Brown went on to ask about Chinese investment in the film industry and while co-chair at Relativity opening the doors to Chinese investment: “China readily admits that it wants to become increasingly powerful by increasing its cultural influence in this country and expanding its stake in the U.S. film industry. You were a board member of a company that partnered directly with the Chinese government that increased their influence in Hollywood. We’re you helping China expand its global power?”
Mnuchin retorted: “As it relates to my experience at Relativity, the Chinese never invested in Relativity, and I don’t recall them ever having invested in Relativity films. They did have a small, joint venture in China but it was not particularly successful … in regards to my view on China, I, 100%, support the President’s view and we need to look at China overall from a trade standpoint, an economic standpoint and a securities standpoint. I look forward to working with him on that.” Sherrod shot back, saying: “That’s not the reports we’ve gotten.” Mnuchin did agree with one Democratic senator who called China “a monetary manipulator.”
These foreign entanglements could explain the FBI’s interest. Although our understanding of these ties and what might concern the Bureau remains limited for the time being, comparing Mnuchin’s response against the record reveals a disconnection from reality. By the time Mnuchin came on board at Relativity Media in October 2014, the company’s ties to China were already firmly established. According to The Hollywood Reporter in 2011, Relativity Media launched a “strategic partnership” in China with “Huaxia Film Distribution Co. and SkyLand (Beijing) Film-Television Culture Development … to create the first joint venture that will handle distribution along with film production and financing in both China and the U.S.” Relativity Media’s founder and CEO Ryan Kavanaugh described the deal as “unprecedented.” The deal with Huaxia is significant as it’s a government operated distributor. The deal would ultimately result in Relativity Media asserting it had a “close relationship” with Huaxia.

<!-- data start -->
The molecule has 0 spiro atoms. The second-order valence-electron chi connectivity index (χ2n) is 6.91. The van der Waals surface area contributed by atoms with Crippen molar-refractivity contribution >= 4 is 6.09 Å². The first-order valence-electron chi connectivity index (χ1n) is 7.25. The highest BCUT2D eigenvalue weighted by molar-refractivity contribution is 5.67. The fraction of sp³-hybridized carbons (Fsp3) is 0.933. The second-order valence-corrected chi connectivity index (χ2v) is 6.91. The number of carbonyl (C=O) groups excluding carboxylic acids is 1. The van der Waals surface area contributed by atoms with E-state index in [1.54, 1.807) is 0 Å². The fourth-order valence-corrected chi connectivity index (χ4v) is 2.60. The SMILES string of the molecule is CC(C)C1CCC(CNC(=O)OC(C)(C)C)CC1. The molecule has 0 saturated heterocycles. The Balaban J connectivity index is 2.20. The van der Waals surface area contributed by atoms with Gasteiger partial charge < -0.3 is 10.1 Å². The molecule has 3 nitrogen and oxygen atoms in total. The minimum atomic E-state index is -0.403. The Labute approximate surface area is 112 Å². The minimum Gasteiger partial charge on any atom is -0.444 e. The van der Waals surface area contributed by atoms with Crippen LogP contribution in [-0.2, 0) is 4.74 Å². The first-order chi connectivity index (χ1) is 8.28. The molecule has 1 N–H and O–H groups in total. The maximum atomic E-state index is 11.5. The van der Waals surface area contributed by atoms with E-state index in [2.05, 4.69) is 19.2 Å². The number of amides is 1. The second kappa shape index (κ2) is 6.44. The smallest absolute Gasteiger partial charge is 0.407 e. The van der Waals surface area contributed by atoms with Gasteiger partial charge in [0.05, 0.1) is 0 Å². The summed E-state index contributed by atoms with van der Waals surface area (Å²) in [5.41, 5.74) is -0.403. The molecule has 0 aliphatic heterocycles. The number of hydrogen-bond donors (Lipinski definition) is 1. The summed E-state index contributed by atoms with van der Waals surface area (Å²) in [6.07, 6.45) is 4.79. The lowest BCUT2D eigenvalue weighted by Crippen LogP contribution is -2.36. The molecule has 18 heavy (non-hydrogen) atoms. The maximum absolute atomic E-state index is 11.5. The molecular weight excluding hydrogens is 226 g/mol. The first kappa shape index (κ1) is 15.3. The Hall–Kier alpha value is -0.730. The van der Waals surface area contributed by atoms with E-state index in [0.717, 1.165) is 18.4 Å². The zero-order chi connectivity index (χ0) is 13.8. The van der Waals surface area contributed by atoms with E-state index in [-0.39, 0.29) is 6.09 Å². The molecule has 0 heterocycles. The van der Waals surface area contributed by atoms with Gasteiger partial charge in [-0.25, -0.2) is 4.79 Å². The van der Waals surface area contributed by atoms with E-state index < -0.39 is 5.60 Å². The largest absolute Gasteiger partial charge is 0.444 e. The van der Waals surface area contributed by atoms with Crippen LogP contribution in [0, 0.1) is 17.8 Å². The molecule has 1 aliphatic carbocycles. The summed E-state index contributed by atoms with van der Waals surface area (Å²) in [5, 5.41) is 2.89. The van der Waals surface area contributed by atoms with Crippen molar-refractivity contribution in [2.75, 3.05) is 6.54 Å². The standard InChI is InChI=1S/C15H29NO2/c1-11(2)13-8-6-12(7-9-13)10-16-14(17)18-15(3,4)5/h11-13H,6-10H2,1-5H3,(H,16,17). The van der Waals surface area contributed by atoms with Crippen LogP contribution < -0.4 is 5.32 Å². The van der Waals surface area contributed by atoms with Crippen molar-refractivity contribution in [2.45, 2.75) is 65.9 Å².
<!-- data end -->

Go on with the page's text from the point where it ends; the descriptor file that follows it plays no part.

This initial deal with China would not be the end of Relativity’s relationship with them. Variety reported that just before Mnuchin joined Relativity Media, the company made a new deal in the form of a joint broadcasting agreement with Jiangsu Broadcasting Corp (JSBC). As part of this deal, Deadline reported that the companies would be working “to develop, co-finance, co-produce and distribute film and TV projects for the Chinese and international marketplace. JSBC is making an equity investment in Relativity as part of the deal.” This would directly and significantly contradict Mnuchin’s lack of memory of any investment as it played a major role in the companies operations during Mnuchin’s tenture at Relativity Media. Deadline also reported that Relativity was “appointed as the strategic international distribution partner for Chinese language films licensed by China Film Promotion International, a state-owned government agency that oversees the promotion and commercial distribution of Chinese films abroad.” This would be the second state run agency that Relativity was making deals with at the time. Deadline added that another Chinese company would be investing in Relativity, stating the company had “also signed a strategic advisory agreement with Industrial and Commercial Bank of China Limited [(ICBC)] via which investment firm SeedShine Capital has entered a binding agreement to invest in Relativity.” According to the Managing Director of ICBC, this “strategic advisory relationship with ICBC will grant Relativity access to ICBC’s international network of financial resources.”
In light of this, there are two additional questions that the Senate should consider about Mnuchin. First, why did he dismissively profess ignorance to these extensive and ongoing ties to and investments from China and Chinese state-run companies when asked about it? Second, what did Relativity do with this international network of financial resources, how did it affect the bankruptcy and the money that OneWest took from Relativity Media’s coffers right after Mnuchin stepped down?